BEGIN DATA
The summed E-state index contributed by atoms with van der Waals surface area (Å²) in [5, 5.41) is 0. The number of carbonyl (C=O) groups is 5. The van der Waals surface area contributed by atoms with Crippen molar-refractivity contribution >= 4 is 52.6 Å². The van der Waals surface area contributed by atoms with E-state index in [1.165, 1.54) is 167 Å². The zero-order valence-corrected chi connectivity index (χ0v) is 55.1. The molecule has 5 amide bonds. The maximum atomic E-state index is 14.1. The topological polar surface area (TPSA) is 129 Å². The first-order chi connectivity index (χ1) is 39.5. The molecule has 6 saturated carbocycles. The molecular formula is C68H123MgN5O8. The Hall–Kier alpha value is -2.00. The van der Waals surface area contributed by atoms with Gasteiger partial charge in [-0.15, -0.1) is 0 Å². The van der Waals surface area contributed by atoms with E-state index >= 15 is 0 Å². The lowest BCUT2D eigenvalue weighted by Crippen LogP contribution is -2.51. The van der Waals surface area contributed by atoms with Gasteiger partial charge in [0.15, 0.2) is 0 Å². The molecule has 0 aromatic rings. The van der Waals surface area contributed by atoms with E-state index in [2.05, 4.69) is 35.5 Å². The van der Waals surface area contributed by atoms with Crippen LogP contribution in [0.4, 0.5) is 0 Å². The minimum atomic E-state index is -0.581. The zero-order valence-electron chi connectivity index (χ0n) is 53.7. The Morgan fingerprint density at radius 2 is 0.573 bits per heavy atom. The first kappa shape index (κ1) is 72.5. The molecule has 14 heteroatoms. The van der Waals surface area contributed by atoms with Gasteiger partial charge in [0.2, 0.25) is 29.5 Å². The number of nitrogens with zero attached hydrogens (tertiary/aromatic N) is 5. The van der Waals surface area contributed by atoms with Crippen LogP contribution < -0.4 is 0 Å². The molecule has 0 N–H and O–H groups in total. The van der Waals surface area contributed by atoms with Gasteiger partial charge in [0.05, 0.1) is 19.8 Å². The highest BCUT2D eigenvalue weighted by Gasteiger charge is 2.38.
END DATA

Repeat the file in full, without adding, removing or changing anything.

The summed E-state index contributed by atoms with van der Waals surface area (Å²) in [5, 5.41) is 0. The number of carbonyl (C=O) groups is 5. The van der Waals surface area contributed by atoms with Crippen molar-refractivity contribution >= 4 is 52.6 Å². The van der Waals surface area contributed by atoms with E-state index in [1.165, 1.54) is 167 Å². The zero-order valence-corrected chi connectivity index (χ0v) is 55.1. The molecule has 5 amide bonds. The maximum atomic E-state index is 14.1. The topological polar surface area (TPSA) is 129 Å². The first-order chi connectivity index (χ1) is 39.5. The molecule has 6 saturated carbocycles. The molecular formula is C68H123MgN5O8. The Hall–Kier alpha value is -2.00. The van der Waals surface area contributed by atoms with Gasteiger partial charge in [-0.15, -0.1) is 0 Å². The van der Waals surface area contributed by atoms with E-state index >= 15 is 0 Å². The lowest BCUT2D eigenvalue weighted by Crippen LogP contribution is -2.51. The van der Waals surface area contributed by atoms with Gasteiger partial charge in [0.15, 0.2) is 0 Å². The molecule has 0 aromatic rings. The van der Waals surface area contributed by atoms with E-state index in [2.05, 4.69) is 35.5 Å². The van der Waals surface area contributed by atoms with Crippen LogP contribution in [0.4, 0.5) is 0 Å². The minimum atomic E-state index is -0.581. The zero-order valence-electron chi connectivity index (χ0n) is 53.7. The Morgan fingerprint density at radius 2 is 0.573 bits per heavy atom. The first kappa shape index (κ1) is 72.5. The molecule has 14 heteroatoms. The van der Waals surface area contributed by atoms with Gasteiger partial charge in [0.2, 0.25) is 29.5 Å². The number of nitrogens with zero attached hydrogens (tertiary/aromatic N) is 5. The van der Waals surface area contributed by atoms with Crippen LogP contribution < -0.4 is 0 Å². The molecule has 0 N–H and O–H groups in total. The van der Waals surface area contributed by atoms with Gasteiger partial charge in [0.05, 0.1) is 19.8 Å². The highest BCUT2D eigenvalue weighted by Gasteiger charge is 2.38.